Friday, April 13, 2012

I don't need to "grow a pair"

A little over two weeks ago I had a date with my surgeon in the operating room.  As I lay on the table, waiting for the drugs to kick in, staring at the instruments that would soon be invading my body, I thought of Betty White.

I had originally thought that I would not share all the details of what I’ve been through, you know, the whole TMI thing.  But then as I talked to some of my close friends, I started to realize that there may be some women who could really benefit from hearing about what was involved.  And, truth be told, I think there are some men out there too who should listen.  Women’s bodies are strong – stronger than we realize – but sometimes we have to put up with a lot. A hell of a lot.

Childbirth can do a number on our bodies, to which I can certainly attest.  After three big baby boys, ranging from 8lb 6oz to a whopping 10lbs, all delivered completely naturally at home, my insides weren’t quite in the shape – or in the place - they used to be.  They were dragging, literally.

I’ve been dealing with pelvic prolapse, which is something that many women encounter, post childbirth.  Not everyone needs surgery to correct it, but if I’m going to do something, then I want to go all the way. 

Darn perfectionism.

My surgery corrected 2 problems – a cystocele (a prolapsed bladder, which falls into the vagina) and a rectocele (a prolapsed rectum, which also falls into the vagina).  The cystocele was more of a nuisance than anything.  Stress incontinence.  Sneezing, coughing, laughing and sometimes running would typically result in an, um, accident. Ugh.

My doctor used a bladder sling to fix that prolapse.  He cut open the front of my vagina and inserted a mesh tape around my urethra to put it back where it belonged, then stitched me up.  Over time, my own tissue will grow over the mesh to keep it in place and prevent the stress incontinence.  Whoo hoo!

The rectocele was much more of a problem for me.  I had no idea that the rectum could even prolapse!  Sounds gross I know, and believe me, it is.  And a pain in the ass.  Absolutely.  My rectum had prolapsed so badly that it actually came out of my body. 

Hello world!  
From a piece of my anatomy that should never, ever, ever see the light of day.  And that became very problematic.

To fix my rectocele, my surgeon cut open the back of my vagina, pushed my rectum back into place, cut out some tissue and then stitched me back up.

The whole procedure took about an hour. 

I had a wonderful sleep under anesthesia, but boy recovery was rough.  Talk about pain and swelling. 

But I had some wonderful drugs.  Oxycontin.  The first couple of days were a bit of a blur.  But then my body started to react to the anesthesia and the oxycontin.  Essentially, my intestines stopped working.  They stopped moving things along for 5 days. 

5 long, painful, days.  Let me tell you, when that part of your body is full of stitches, constipation is the last thing you want to deal with.  The VERY last thing you want to deal with. Ever.

My doctor put me on all liquid diet and a variety of medications to get things moving.  Thankfully on day 6, things started working again.  Painfully so.  No more oxycontin though. Sigh.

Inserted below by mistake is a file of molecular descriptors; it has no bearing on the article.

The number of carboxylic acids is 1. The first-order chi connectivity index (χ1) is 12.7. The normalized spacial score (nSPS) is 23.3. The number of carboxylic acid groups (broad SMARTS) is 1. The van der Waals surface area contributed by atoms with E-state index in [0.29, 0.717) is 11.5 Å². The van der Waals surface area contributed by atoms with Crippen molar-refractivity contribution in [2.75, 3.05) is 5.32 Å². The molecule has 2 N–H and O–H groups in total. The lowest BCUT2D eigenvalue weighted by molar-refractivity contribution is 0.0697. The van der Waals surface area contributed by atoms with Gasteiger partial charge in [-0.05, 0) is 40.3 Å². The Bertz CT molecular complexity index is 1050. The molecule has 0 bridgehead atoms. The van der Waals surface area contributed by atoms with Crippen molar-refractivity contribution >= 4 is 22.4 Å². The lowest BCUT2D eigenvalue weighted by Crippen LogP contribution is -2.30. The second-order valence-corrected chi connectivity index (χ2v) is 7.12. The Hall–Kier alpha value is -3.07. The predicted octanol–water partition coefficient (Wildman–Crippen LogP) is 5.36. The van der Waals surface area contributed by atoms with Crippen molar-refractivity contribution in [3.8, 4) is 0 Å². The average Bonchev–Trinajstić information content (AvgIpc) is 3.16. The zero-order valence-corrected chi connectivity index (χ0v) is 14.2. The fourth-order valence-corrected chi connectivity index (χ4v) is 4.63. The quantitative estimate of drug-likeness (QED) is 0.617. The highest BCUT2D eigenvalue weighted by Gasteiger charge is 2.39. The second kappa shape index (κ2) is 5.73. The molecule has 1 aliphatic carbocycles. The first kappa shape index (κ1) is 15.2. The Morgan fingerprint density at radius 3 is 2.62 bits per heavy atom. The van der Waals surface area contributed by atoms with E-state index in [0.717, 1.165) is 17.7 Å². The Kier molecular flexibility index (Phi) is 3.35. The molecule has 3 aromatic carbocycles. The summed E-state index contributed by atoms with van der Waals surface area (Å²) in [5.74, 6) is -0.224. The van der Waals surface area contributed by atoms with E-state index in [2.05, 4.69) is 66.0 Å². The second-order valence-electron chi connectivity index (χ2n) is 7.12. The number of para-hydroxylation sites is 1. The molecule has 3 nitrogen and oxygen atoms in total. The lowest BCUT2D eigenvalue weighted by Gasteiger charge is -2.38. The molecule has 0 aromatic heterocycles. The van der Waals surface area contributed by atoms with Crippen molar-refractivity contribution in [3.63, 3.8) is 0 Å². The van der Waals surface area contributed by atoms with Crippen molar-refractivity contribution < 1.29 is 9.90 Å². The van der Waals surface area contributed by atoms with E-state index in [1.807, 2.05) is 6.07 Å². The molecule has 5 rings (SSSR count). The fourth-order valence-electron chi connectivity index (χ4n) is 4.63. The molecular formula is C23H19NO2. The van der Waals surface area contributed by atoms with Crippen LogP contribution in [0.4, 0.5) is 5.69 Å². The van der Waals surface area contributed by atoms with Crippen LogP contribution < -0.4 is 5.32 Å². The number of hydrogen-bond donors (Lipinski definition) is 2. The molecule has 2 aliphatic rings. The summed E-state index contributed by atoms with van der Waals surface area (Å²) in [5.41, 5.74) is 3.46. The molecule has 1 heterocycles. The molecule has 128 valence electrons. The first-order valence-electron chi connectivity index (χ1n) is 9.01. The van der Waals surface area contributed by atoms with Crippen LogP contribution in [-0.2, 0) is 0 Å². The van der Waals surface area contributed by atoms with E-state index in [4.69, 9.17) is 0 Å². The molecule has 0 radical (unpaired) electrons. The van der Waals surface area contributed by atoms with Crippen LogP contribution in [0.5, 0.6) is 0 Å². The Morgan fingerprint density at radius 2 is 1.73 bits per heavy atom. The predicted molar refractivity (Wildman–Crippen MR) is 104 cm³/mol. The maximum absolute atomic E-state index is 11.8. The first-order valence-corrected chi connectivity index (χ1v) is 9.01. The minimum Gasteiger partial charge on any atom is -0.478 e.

It’s now been two weeks since my surgery.  I’m on a lot of restrictions.  No lifting anything more than a gallon of milk for 2 months.  No strenuous exercise.  No carrying a laundry basket.  No carrying groceries.  No pushing a shopping cart.

I still feel foggy.  And I feel it if I’ve been up and around for too long.  I’m still taking a couple of naps every day.  And sleeping for a long time every night.

Oh, and now I have a bladder infection.  Great.  More pain and medication.

Thank goodness my dad flew 3000 miles to help out.  He’s been doing the laundry, shuttling the kids around to whatever practices and clubs are going on, plus odd jobs around the house.  My friends have been bringing us meals.  My BFF Beth, a nurse, has been expertly looking after me. My husband has been coming home a little earlier to help out and took a few days off right after my surgery.  My dad is leaving on Saturday, so I’ll be on my own next week and back to shuttling the kids around.  We are going to just muddle through.  If the kids have dirty clothes for a few days, well, so be it.  We’ll survive.

I just have to remember to not lift anything, and take it easy.  As a typically busy marathon-running mom of 3 boys, it’s hard to slow down.  But I have to.  If I don’t, I will undo everything the doctor did, and believe me, I don’t want to go through this again.  Ever.

If there is one thing I believe in, it’s a sense of humor.  To go through this, and the testing that I had to have before the surgery, and emerge emotionally sound, I’ve had to call on my sense of humor numerous times. 
I’m going to write about that.

And as a political news junkie, I’ve also had a lot of time to think while laying in bed.  With all the discussion lately in the media about birth control and womens’ rights, you better believe I’ve got some very strong opinions about the rights I have over my body. 

MY body. And I feel I have to write about that, too. 

After all, this is my journey. With my body. 

My pink miles.

And I will never need to grow a pair, because I'm a woman and my bits are strong. 

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